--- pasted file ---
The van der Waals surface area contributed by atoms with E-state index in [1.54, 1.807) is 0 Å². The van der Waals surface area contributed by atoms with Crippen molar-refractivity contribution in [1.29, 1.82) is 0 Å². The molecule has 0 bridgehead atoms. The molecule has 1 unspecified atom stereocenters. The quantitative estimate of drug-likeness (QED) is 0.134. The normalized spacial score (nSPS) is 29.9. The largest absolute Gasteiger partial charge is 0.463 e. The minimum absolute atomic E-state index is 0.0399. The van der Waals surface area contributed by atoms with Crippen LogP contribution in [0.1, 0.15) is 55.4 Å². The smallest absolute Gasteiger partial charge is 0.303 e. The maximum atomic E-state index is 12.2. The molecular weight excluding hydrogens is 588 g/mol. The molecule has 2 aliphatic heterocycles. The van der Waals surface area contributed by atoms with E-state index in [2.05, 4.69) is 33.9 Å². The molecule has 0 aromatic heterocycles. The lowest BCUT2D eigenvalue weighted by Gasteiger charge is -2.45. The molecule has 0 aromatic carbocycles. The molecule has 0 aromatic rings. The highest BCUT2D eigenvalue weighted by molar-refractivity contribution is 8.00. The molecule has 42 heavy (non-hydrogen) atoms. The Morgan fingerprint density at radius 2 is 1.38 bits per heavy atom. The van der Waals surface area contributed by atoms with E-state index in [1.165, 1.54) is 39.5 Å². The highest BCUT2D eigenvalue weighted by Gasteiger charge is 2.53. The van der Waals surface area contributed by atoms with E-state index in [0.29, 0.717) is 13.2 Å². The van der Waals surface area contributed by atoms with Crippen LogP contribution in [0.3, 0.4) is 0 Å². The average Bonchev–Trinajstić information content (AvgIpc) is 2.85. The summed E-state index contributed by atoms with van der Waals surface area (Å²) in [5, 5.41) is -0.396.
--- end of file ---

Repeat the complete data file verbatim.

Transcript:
The van der Waals surface area contributed by atoms with E-state index in [1.54, 1.807) is 0 Å². The van der Waals surface area contributed by atoms with Crippen molar-refractivity contribution in [1.29, 1.82) is 0 Å². The molecule has 0 bridgehead atoms. The molecule has 1 unspecified atom stereocenters. The quantitative estimate of drug-likeness (QED) is 0.134. The normalized spacial score (nSPS) is 29.9. The largest absolute Gasteiger partial charge is 0.463 e. The minimum absolute atomic E-state index is 0.0399. The van der Waals surface area contributed by atoms with Crippen LogP contribution in [0.1, 0.15) is 55.4 Å². The smallest absolute Gasteiger partial charge is 0.303 e. The maximum atomic E-state index is 12.2. The molecular weight excluding hydrogens is 588 g/mol. The molecule has 2 aliphatic heterocycles. The van der Waals surface area contributed by atoms with E-state index in [2.05, 4.69) is 33.9 Å². The molecule has 0 aromatic heterocycles. The lowest BCUT2D eigenvalue weighted by Gasteiger charge is -2.45. The molecule has 0 aromatic carbocycles. The molecule has 0 aromatic rings. The highest BCUT2D eigenvalue weighted by molar-refractivity contribution is 8.00. The molecule has 42 heavy (non-hydrogen) atoms. The Morgan fingerprint density at radius 2 is 1.38 bits per heavy atom. The van der Waals surface area contributed by atoms with E-state index in [1.165, 1.54) is 39.5 Å². The highest BCUT2D eigenvalue weighted by Gasteiger charge is 2.53. The van der Waals surface area contributed by atoms with E-state index in [0.29, 0.717) is 13.2 Å². The van der Waals surface area contributed by atoms with Crippen LogP contribution in [0.3, 0.4) is 0 Å². The average Bonchev–Trinajstić information content (AvgIpc) is 2.85. The summed E-state index contributed by atoms with van der Waals surface area (Å²) in [5, 5.41) is -0.396.